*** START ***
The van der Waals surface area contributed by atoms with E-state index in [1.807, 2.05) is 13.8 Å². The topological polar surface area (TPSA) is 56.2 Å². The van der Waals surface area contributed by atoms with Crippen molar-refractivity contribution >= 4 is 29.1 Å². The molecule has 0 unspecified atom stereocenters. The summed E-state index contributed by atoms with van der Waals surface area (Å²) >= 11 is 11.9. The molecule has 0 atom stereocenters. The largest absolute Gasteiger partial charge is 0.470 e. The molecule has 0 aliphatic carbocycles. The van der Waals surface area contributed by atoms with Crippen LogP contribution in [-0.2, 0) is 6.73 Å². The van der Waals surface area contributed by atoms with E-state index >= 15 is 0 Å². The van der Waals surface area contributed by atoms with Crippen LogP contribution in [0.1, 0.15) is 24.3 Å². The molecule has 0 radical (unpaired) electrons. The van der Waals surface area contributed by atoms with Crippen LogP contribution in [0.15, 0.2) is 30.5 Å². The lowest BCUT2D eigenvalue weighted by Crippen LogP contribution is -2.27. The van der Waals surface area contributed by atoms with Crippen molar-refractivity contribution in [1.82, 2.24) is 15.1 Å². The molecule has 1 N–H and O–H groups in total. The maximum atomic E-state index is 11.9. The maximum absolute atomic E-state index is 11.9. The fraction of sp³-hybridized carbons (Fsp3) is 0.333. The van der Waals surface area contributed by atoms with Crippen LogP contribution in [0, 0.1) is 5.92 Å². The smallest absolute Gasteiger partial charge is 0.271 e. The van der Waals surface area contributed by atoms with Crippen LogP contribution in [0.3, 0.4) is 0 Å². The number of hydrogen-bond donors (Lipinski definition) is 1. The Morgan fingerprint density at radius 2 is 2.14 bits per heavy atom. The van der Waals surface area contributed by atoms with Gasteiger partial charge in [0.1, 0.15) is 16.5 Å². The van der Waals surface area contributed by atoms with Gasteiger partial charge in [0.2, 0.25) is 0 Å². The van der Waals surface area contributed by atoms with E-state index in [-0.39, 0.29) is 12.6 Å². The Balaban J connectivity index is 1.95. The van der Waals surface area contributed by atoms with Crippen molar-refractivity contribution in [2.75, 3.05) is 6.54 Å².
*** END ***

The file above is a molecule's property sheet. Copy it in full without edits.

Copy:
The van der Waals surface area contributed by atoms with E-state index in [1.807, 2.05) is 13.8 Å². The topological polar surface area (TPSA) is 56.2 Å². The van der Waals surface area contributed by atoms with Crippen molar-refractivity contribution >= 4 is 29.1 Å². The molecule has 0 unspecified atom stereocenters. The summed E-state index contributed by atoms with van der Waals surface area (Å²) >= 11 is 11.9. The molecule has 0 atom stereocenters. The largest absolute Gasteiger partial charge is 0.470 e. The molecule has 0 aliphatic carbocycles. The van der Waals surface area contributed by atoms with Crippen LogP contribution in [-0.2, 0) is 6.73 Å². The van der Waals surface area contributed by atoms with E-state index >= 15 is 0 Å². The van der Waals surface area contributed by atoms with Crippen LogP contribution in [0.1, 0.15) is 24.3 Å². The molecule has 0 radical (unpaired) electrons. The van der Waals surface area contributed by atoms with Crippen LogP contribution in [0.15, 0.2) is 30.5 Å². The lowest BCUT2D eigenvalue weighted by Crippen LogP contribution is -2.27. The van der Waals surface area contributed by atoms with Crippen molar-refractivity contribution in [1.82, 2.24) is 15.1 Å². The molecule has 1 N–H and O–H groups in total. The maximum atomic E-state index is 11.9. The maximum absolute atomic E-state index is 11.9. The fraction of sp³-hybridized carbons (Fsp3) is 0.333. The van der Waals surface area contributed by atoms with Crippen LogP contribution in [0, 0.1) is 5.92 Å². The smallest absolute Gasteiger partial charge is 0.271 e. The van der Waals surface area contributed by atoms with Crippen LogP contribution in [0.3, 0.4) is 0 Å². The number of hydrogen-bond donors (Lipinski definition) is 1. The Morgan fingerprint density at radius 2 is 2.14 bits per heavy atom. The van der Waals surface area contributed by atoms with Gasteiger partial charge in [0.1, 0.15) is 16.5 Å². The van der Waals surface area contributed by atoms with Gasteiger partial charge in [0.2, 0.25) is 0 Å². The van der Waals surface area contributed by atoms with E-state index in [-0.39, 0.29) is 12.6 Å². The Balaban J connectivity index is 1.95. The van der Waals surface area contributed by atoms with Crippen molar-refractivity contribution in [2.75, 3.05) is 6.54 Å².